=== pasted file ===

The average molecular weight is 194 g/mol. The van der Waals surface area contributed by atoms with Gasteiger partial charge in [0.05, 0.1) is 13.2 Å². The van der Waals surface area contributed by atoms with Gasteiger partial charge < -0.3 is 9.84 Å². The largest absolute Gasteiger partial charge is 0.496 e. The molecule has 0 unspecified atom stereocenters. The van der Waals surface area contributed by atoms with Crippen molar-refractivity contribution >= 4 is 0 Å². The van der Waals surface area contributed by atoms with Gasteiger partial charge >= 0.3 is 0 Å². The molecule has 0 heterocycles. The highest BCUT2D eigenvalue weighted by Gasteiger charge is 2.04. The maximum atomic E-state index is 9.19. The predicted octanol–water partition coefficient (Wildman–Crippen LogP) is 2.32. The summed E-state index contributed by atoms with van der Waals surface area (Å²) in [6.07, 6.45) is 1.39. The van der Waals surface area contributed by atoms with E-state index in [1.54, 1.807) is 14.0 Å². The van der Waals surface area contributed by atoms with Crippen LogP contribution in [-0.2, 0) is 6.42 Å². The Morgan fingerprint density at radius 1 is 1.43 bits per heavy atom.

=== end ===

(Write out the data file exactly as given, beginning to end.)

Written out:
The average molecular weight is 194 g/mol. The van der Waals surface area contributed by atoms with Gasteiger partial charge in [0.05, 0.1) is 13.2 Å². The van der Waals surface area contributed by atoms with Gasteiger partial charge < -0.3 is 9.84 Å². The largest absolute Gasteiger partial charge is 0.496 e. The molecule has 0 unspecified atom stereocenters. The van der Waals surface area contributed by atoms with Crippen molar-refractivity contribution >= 4 is 0 Å². The van der Waals surface area contributed by atoms with Gasteiger partial charge >= 0.3 is 0 Å². The molecule has 0 heterocycles. The highest BCUT2D eigenvalue weighted by Gasteiger charge is 2.04. The maximum atomic E-state index is 9.19. The predicted octanol–water partition coefficient (Wildman–Crippen LogP) is 2.32. The summed E-state index contributed by atoms with van der Waals surface area (Å²) in [6.07, 6.45) is 1.39. The van der Waals surface area contributed by atoms with E-state index in [1.54, 1.807) is 14.0 Å². The van der Waals surface area contributed by atoms with Crippen LogP contribution in [-0.2, 0) is 6.42 Å². The Morgan fingerprint density at radius 1 is 1.43 bits per heavy atom.